The WannaCry cyberattack has ensnared more than 300,000 computers in 150 countries by taking advantage of outdated versions of Windows that never got Microsoft’s crucial security patches.
Hmm. Millions of devices that are stuck on older versions of an operating system and don’t have access to the latest updates. Where have I heard that one before?
That is, after all, one of the key problems with Android. Only 7.1 percent of its 1 billion users are on Nougat, better known as Android 7.0, the latest version of the mobile operating system. Nearly a third run on Android KitKat or older — versions that came out more than three years ago.
“Over time, the more that Android versions age out, you’re going to have an increasing attack surface for bad guys,” said Josh Feinblum, vice president of information security at Rapid7.
But worry not, Android users. There are key differences between Windows and Android that keep the mobile operating system safe from WannaCry’s clutches. Even with so many different flavors of Android, including versions tweaked by phone makers like Samsung or LG, it’s unlikely that users are in for a wide-scale attack.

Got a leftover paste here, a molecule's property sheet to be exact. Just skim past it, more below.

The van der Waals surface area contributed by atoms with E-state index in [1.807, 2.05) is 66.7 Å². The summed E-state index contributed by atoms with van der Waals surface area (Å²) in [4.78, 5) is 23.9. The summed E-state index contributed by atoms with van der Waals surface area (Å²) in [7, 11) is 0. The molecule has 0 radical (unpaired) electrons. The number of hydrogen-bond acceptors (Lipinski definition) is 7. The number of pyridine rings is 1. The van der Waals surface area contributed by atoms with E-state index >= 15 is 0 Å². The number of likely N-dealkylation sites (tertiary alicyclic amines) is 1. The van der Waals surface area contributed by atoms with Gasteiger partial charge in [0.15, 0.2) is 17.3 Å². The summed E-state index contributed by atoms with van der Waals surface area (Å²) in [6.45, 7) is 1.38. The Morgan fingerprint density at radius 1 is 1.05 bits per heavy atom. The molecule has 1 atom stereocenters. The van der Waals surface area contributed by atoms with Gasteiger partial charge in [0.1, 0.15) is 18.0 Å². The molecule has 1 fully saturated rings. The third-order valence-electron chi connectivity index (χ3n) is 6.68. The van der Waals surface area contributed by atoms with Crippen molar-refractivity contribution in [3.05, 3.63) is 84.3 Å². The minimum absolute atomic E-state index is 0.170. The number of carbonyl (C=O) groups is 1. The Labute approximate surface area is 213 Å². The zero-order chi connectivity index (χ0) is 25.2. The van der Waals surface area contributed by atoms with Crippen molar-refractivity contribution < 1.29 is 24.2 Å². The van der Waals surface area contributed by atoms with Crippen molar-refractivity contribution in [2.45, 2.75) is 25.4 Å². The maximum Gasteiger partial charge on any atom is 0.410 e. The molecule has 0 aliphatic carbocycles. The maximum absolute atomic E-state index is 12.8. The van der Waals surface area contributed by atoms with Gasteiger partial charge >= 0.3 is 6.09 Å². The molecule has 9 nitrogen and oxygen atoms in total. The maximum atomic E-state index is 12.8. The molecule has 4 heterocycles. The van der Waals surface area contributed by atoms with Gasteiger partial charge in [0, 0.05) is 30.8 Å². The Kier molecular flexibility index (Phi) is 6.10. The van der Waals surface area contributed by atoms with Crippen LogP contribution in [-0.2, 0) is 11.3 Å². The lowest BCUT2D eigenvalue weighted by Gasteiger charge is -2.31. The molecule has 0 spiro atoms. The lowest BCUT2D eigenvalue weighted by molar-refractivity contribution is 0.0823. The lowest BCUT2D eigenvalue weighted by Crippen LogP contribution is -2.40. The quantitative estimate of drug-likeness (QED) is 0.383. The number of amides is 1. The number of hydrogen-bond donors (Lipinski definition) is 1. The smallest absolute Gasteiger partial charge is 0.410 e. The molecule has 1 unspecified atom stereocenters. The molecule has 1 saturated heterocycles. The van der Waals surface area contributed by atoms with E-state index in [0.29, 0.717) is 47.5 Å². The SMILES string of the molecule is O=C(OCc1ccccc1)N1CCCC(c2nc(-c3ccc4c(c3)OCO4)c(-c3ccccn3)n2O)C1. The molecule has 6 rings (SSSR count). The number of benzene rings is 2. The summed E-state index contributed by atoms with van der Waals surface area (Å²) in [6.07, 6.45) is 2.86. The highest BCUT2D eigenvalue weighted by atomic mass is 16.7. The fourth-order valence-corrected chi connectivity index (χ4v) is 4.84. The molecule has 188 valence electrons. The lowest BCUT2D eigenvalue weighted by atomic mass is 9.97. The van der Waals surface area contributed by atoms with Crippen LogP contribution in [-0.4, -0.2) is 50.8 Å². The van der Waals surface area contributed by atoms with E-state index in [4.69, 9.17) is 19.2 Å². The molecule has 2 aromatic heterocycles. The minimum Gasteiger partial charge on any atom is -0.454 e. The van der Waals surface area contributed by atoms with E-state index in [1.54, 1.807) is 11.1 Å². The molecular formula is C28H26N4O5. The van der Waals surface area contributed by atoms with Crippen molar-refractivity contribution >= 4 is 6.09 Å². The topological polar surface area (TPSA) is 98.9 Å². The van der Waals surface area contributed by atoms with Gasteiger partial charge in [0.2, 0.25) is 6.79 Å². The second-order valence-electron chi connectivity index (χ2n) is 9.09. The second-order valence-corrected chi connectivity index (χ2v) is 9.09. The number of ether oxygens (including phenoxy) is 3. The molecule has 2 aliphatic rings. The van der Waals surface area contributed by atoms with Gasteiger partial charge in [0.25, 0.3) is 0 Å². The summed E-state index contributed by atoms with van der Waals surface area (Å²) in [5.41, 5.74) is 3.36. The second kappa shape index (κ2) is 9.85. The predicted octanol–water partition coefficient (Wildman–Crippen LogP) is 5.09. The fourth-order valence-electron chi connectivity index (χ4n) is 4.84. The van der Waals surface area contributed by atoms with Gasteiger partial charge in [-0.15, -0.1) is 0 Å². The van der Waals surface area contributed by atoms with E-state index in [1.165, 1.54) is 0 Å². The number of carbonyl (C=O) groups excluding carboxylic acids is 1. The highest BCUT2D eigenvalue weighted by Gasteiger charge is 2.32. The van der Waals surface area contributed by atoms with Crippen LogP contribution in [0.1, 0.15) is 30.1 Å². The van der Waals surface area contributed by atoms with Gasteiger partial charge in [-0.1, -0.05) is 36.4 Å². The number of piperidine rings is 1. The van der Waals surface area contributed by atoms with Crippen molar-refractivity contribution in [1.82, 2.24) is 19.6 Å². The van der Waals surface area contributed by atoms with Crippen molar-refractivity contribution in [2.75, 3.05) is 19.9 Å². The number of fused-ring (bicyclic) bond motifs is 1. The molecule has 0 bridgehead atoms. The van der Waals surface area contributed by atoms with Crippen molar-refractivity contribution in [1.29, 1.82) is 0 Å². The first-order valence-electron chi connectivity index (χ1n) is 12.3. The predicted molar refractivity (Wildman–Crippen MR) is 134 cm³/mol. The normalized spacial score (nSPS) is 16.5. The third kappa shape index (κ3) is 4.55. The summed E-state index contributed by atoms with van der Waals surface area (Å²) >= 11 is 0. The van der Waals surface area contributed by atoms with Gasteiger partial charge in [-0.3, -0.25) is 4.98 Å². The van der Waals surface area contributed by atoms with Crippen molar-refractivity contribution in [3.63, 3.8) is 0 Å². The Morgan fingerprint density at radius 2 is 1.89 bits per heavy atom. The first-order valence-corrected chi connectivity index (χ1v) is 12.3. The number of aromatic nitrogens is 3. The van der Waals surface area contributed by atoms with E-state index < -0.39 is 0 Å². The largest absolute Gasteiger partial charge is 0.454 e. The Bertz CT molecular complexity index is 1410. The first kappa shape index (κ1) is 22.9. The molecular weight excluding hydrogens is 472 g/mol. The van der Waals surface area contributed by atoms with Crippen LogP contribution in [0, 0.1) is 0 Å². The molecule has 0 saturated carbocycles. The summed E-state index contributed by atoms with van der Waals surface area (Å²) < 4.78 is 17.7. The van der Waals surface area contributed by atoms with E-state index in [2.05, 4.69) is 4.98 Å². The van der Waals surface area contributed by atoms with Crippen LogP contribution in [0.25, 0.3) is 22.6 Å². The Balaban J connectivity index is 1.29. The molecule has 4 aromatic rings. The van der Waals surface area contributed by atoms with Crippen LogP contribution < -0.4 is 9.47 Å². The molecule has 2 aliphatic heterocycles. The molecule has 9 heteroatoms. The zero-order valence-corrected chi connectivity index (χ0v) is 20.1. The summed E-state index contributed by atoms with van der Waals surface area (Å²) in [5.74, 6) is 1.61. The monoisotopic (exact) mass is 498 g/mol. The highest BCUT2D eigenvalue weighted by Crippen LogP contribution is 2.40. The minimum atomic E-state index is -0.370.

While Android isn’t susceptible to WannaCry, it could be open to other attacks, including closed-off ransomware incidents.
But for now, the WannaCry ransomware — a cyber shakedown in which hackers lock your computer and demand money to fix it — is solely a problem found on Windows.
Submitted by: Arnfried Walbrecht
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